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Israel Police arrest Ethiopian minors 4x more – comptroller report

CM 04/08/2021

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State Comptroller Matanyhu Englman said in a report on Wednesday that law enforcement arrested Ethiopian minors 3.8 times as often as the rest of the population throughout 2019.
Even with Ethiopian adults, the arrest rate was 1.9 times as often as compared to the rest of the population.  
“Five years after the police program to strengthen the public faith among Ethiopians, the rate of enforcement against Ethiopians remains much higher than for the rest of the population,” Englman said.

“Law enforcement officials must act to eliminate the phenomenon of racism, over-policing and profiling,” of Ethiopians, he said.
The report focuses mostly on police conduct towards Ethiopians between 2015-2020 but also reviews the conduct of the Public Security Ministry, the Justice Ministry, the IDF, the Israel Prisons Service and the court system.
There are approximately 155,300 Ethiopian-Israelis making up about 1.7% of the total population.
The report recounts nationwide protests by Ethiopians in 2015 and 2019 following incidents in which police killed Ethiopians under questionable or clearly illegal circumstances.
Noting moves by a 2015 police initiative and a 2016 government-wide task force to address racism against Ethiopians, he said there has been some improvement in recent years.
For example, the report said that even as arrest rates and investigations for Ethiopian minors were much higher relative to the entire population, they have decreased 4.1% (arrests) and 2.2% (investigations) respectively since 2015.
Despite this modest achievement, the report also said that the differential in over-policing against Ethiopian minors is still far too high and that regarding Ethiopian grownups there had been no improvement at all and possibly even a slightly higher rate of enforcement relative to the whole population.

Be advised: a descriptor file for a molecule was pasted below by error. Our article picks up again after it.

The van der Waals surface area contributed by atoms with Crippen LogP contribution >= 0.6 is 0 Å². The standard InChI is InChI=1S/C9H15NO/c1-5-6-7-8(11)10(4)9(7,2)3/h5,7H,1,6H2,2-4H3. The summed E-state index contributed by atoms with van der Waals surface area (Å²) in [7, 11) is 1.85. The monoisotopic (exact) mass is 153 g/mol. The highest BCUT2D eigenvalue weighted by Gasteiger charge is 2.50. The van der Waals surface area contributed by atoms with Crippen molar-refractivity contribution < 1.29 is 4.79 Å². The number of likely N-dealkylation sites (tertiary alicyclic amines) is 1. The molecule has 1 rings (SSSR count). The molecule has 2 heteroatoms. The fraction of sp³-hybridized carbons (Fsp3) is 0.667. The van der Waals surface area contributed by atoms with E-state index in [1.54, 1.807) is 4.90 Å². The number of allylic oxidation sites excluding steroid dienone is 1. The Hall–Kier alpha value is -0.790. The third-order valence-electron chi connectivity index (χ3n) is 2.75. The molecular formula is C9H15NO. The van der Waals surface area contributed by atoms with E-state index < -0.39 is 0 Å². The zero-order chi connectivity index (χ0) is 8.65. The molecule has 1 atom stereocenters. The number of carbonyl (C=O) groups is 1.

Part of what went wrong, Englman noted, was that over the course of 2015-2018, the police spread out responsibility for improving issues with Ethiopians without having one central authority follow the issue.
Another issue highlighted by the report is that investigations of Ethiopian minors, even if the probes are closed later and found to be groundless, can severely harm their socio-economic track by blocking them from being drafted into the IDF.
The comptroller said that many Ethiopian minors do not even know that a probe has been opened against them and are taken by surprise that their draft process is suddenly halted.
Moreover, the report said that many Ethiopian minors do not have sufficient education or support to know how to deal with investigations and that the IDF and police have done little to make sure these investigations are wrapped up speedily.
More specifically, there is no maximum time limit or set of standards to encourage the police to wrap up these investigations in light of the national importance of integrating Ethiopians through their draft into the IDF.
The report also slammed law enforcement for moving too slowly on a major initiative to eliminate criminal records for Ethiopians convicted of minor crimes.
In November 2018, former president Reuven Rivlin and former justice minister Ayelet Shaked presented an initiative to eliminate these criminal records.
Yet, as of May 2021, only 48 out of 140 requests for eliminating these criminal records have been approved.
Next, the report noted a reduction in the number of indictments being filed against racism.
There was a high of 33 such indictments when awareness was heightened in 2015, the report said.
However, with reduced momentum in 2019, the number of indictments was down to only nine.
Regarding increasing the percentage of Ethiopians in the police and the Israel Prisons Service, the report found that the campaign on this issue has had limited success.
To date, the percentage among the police is around 1% and for the IPS it ranges between 2%-5.5% depending upon whether the issue is officers or rank and file. 

Source: Jerusalem Post

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